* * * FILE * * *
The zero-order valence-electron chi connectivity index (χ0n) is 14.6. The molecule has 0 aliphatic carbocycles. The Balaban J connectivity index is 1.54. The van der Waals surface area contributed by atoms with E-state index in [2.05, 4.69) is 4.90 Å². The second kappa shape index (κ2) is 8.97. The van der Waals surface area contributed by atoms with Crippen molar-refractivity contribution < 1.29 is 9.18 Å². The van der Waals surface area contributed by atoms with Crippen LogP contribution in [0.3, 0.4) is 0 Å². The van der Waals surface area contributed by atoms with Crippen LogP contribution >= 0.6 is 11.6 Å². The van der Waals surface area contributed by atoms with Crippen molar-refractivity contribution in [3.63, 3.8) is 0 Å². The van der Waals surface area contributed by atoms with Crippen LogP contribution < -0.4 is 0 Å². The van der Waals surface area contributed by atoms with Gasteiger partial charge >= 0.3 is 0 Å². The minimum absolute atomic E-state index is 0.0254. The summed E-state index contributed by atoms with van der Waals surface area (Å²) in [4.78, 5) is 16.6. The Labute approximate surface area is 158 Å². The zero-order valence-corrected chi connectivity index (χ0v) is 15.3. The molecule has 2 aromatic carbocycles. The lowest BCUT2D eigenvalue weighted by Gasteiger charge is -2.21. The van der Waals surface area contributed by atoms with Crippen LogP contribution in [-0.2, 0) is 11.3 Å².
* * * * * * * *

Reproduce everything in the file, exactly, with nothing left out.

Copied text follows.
The zero-order valence-electron chi connectivity index (χ0n) is 14.6. The molecule has 0 aliphatic carbocycles. The Balaban J connectivity index is 1.54. The van der Waals surface area contributed by atoms with E-state index in [2.05, 4.69) is 4.90 Å². The second kappa shape index (κ2) is 8.97. The van der Waals surface area contributed by atoms with Crippen molar-refractivity contribution < 1.29 is 9.18 Å². The van der Waals surface area contributed by atoms with Crippen LogP contribution in [0.3, 0.4) is 0 Å². The van der Waals surface area contributed by atoms with Crippen LogP contribution >= 0.6 is 11.6 Å². The van der Waals surface area contributed by atoms with Crippen molar-refractivity contribution in [3.63, 3.8) is 0 Å². The van der Waals surface area contributed by atoms with Crippen LogP contribution < -0.4 is 0 Å². The van der Waals surface area contributed by atoms with Gasteiger partial charge >= 0.3 is 0 Å². The minimum absolute atomic E-state index is 0.0254. The summed E-state index contributed by atoms with van der Waals surface area (Å²) in [4.78, 5) is 16.6. The Labute approximate surface area is 158 Å². The zero-order valence-corrected chi connectivity index (χ0v) is 15.3. The molecule has 2 aromatic carbocycles. The lowest BCUT2D eigenvalue weighted by Gasteiger charge is -2.21. The van der Waals surface area contributed by atoms with Crippen LogP contribution in [-0.2, 0) is 11.3 Å².